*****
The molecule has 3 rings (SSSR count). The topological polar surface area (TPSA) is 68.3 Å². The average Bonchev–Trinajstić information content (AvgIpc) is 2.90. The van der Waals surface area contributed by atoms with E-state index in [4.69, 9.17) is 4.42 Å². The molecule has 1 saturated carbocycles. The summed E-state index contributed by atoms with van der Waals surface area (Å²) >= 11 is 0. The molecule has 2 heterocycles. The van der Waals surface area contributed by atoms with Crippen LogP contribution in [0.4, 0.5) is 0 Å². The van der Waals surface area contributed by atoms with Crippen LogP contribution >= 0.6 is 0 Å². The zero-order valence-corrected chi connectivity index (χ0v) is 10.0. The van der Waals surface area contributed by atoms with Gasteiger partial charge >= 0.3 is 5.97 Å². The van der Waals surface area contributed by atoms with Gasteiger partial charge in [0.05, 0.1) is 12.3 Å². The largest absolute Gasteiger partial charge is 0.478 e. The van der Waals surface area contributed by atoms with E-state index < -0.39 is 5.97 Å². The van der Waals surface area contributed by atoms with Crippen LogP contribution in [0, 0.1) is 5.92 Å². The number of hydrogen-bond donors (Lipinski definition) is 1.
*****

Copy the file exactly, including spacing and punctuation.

The molecule has 3 rings (SSSR count). The topological polar surface area (TPSA) is 68.3 Å². The average Bonchev–Trinajstić information content (AvgIpc) is 2.90. The van der Waals surface area contributed by atoms with E-state index in [4.69, 9.17) is 4.42 Å². The molecule has 1 saturated carbocycles. The summed E-state index contributed by atoms with van der Waals surface area (Å²) >= 11 is 0. The molecule has 2 heterocycles. The van der Waals surface area contributed by atoms with Crippen LogP contribution in [0.4, 0.5) is 0 Å². The van der Waals surface area contributed by atoms with Crippen LogP contribution >= 0.6 is 0 Å². The zero-order valence-corrected chi connectivity index (χ0v) is 10.0. The van der Waals surface area contributed by atoms with Gasteiger partial charge >= 0.3 is 5.97 Å². The van der Waals surface area contributed by atoms with Gasteiger partial charge in [0.05, 0.1) is 12.3 Å². The largest absolute Gasteiger partial charge is 0.478 e. The van der Waals surface area contributed by atoms with E-state index < -0.39 is 5.97 Å². The van der Waals surface area contributed by atoms with Crippen LogP contribution in [0, 0.1) is 5.92 Å². The number of hydrogen-bond donors (Lipinski definition) is 1.